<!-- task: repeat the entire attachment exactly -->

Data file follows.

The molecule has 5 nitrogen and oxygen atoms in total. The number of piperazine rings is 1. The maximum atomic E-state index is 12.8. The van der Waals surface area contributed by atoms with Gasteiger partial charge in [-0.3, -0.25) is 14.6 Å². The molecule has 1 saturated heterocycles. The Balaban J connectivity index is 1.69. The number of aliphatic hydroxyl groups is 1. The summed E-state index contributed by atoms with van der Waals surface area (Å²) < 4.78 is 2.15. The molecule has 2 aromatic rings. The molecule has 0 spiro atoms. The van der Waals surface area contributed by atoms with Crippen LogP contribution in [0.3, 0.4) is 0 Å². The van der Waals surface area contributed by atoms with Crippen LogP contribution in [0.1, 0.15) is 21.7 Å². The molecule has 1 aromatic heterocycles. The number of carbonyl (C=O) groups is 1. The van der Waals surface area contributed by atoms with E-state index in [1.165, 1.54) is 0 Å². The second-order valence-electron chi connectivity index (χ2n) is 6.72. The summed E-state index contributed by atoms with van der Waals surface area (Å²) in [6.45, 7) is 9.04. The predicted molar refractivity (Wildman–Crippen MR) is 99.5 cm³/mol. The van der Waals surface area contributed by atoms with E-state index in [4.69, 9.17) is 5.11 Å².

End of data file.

The molecule has 5 nitrogen and oxygen atoms in total. The number of piperazine rings is 1. The maximum atomic E-state index is 12.8. The van der Waals surface area contributed by atoms with Gasteiger partial charge in [-0.3, -0.25) is 14.6 Å². The molecule has 1 saturated heterocycles. The Balaban J connectivity index is 1.69. The number of aliphatic hydroxyl groups is 1. The summed E-state index contributed by atoms with van der Waals surface area (Å²) < 4.78 is 2.15. The molecule has 2 aromatic rings. The molecule has 0 spiro atoms. The van der Waals surface area contributed by atoms with Crippen LogP contribution in [0.3, 0.4) is 0 Å². The van der Waals surface area contributed by atoms with Crippen LogP contribution in [0.1, 0.15) is 21.7 Å². The molecule has 1 aromatic heterocycles. The number of carbonyl (C=O) groups is 1. The van der Waals surface area contributed by atoms with E-state index in [1.165, 1.54) is 0 Å². The second-order valence-electron chi connectivity index (χ2n) is 6.72. The summed E-state index contributed by atoms with van der Waals surface area (Å²) in [6.45, 7) is 9.04. The predicted molar refractivity (Wildman–Crippen MR) is 99.5 cm³/mol. The van der Waals surface area contributed by atoms with E-state index in [4.69, 9.17) is 5.11 Å².